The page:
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We have the Boost library in our side. It consists of a huge number of files which never change and only a tiny portion of it is used. We swap the whole boost directory if we are changing versions. Currently we have the Boost sources in our SVN, file by file which makes the checkout operations very slow, especially on Windows.

It would be nice if there were a notation / plugin to address C++ files inside ZIP files, something like:

// @ZIPFS ASSIGN 'boost' 'boost.zip/boost'
#include <boost/smart_ptr/shared_ptr.hpp>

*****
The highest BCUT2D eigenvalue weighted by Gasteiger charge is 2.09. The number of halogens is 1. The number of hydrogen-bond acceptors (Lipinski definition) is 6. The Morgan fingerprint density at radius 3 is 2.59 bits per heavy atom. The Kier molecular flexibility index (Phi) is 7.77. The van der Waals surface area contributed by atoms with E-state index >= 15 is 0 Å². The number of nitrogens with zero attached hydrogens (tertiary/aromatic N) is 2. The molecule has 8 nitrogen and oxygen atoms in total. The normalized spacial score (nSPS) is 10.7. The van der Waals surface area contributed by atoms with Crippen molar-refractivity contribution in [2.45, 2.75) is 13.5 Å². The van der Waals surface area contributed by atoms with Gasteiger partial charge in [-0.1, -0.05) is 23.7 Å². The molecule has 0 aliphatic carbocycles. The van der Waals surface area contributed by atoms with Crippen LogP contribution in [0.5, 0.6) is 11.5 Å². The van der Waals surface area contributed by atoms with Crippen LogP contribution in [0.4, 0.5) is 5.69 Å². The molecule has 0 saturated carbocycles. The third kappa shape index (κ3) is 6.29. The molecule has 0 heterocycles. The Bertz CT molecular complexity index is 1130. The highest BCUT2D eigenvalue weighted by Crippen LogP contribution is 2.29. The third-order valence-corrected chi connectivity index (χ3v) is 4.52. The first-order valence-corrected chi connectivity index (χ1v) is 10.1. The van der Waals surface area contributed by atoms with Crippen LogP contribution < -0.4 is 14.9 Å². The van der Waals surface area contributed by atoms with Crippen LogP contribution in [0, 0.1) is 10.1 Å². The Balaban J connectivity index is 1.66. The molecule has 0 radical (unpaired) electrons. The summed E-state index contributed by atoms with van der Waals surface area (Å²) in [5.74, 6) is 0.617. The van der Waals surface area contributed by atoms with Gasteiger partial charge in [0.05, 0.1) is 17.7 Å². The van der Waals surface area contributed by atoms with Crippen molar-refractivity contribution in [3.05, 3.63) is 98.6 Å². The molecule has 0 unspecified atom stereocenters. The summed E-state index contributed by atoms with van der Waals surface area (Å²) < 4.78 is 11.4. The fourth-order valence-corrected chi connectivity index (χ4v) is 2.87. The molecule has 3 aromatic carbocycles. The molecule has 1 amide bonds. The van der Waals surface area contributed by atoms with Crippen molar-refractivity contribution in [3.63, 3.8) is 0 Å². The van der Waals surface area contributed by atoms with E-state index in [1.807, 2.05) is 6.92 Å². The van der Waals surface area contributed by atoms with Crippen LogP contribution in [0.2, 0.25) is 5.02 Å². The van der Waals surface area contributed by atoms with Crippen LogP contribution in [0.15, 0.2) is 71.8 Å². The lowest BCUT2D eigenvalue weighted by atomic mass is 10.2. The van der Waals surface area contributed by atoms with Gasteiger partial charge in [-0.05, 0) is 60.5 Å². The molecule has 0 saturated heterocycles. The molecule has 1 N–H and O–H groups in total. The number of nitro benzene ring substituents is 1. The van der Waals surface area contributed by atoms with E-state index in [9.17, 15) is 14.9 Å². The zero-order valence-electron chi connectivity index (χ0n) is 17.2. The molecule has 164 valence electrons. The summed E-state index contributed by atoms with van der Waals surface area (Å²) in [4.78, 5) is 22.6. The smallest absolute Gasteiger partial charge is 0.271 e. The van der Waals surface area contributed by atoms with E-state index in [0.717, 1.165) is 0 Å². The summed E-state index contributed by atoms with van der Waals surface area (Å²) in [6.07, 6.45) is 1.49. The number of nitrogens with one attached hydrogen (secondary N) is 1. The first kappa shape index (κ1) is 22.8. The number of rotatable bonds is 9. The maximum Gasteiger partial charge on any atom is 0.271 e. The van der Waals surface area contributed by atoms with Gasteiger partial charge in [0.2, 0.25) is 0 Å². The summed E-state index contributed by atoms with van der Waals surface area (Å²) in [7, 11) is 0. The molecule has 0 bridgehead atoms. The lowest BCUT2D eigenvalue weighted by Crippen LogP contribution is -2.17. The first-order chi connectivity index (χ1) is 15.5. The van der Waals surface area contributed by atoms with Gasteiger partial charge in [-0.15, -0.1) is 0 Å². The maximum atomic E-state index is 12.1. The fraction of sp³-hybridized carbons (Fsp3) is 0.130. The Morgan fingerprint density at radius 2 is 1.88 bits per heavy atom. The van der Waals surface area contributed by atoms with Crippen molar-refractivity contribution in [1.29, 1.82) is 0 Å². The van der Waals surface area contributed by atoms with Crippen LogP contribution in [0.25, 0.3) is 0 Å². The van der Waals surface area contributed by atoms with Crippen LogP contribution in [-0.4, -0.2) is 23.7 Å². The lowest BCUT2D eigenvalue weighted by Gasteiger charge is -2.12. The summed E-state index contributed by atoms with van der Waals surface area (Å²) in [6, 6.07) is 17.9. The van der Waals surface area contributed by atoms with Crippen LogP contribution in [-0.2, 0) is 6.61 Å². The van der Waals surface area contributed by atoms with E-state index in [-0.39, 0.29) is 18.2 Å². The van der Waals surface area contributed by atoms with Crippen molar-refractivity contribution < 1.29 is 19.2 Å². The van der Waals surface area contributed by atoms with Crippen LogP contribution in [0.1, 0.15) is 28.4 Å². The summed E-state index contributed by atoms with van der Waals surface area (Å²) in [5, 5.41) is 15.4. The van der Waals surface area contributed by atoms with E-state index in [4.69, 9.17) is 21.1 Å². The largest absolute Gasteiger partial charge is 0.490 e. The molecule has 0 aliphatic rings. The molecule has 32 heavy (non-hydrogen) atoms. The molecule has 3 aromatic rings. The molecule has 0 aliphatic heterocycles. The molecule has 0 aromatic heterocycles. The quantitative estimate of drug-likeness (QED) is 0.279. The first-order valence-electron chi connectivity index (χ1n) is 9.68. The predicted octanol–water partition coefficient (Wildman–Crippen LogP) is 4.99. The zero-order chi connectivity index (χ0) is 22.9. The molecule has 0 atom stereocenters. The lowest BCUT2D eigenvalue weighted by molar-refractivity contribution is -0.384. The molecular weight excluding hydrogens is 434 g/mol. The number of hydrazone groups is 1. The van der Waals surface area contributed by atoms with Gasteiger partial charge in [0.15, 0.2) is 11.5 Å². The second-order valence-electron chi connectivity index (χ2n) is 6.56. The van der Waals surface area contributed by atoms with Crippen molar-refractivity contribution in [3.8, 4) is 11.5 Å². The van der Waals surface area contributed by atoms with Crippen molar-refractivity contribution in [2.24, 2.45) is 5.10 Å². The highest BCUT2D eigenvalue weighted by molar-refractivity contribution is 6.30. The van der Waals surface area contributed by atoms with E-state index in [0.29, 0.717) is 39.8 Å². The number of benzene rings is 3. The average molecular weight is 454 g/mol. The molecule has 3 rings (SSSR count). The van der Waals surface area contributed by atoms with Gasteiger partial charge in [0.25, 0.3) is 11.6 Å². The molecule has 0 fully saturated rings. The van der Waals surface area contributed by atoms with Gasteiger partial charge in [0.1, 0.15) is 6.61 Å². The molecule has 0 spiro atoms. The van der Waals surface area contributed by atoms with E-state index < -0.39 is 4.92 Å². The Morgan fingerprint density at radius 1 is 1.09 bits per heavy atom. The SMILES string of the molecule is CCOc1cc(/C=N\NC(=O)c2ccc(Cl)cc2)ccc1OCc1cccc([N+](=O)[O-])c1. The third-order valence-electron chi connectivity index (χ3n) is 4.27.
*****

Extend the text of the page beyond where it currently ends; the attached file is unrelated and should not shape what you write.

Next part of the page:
Are there any support for compiler hooks in g++? Are there any effort regarding ZIP support? Other ideas?

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If you are using g++, why not use gzip to match? Haha bad joke, +1. –  Richard J. Ross III Jun 15 '12 at 13:22
6  
Move away from SVN to a modern SCM system? Or you could zip the boost directory up to put into SVN to make it faster to checkout, and then have part of the build process be unzipping that file if necessary. –  bames53 Jun 15 '12 at 13:27
    
@bames53 Thought about it. It would not save much time on windows, because of the extraction of many small files. Surely, it would be somewhat better. –  Notinlist Jun 15 '12 at 13:29
2  
A slightly better approach would be to store the boost.zip in your repository and have your buildsystem extract that file on demand (and obviously svn-ignoring the extracted files/directories). –  niko Jun 15 '12 at 13:33
3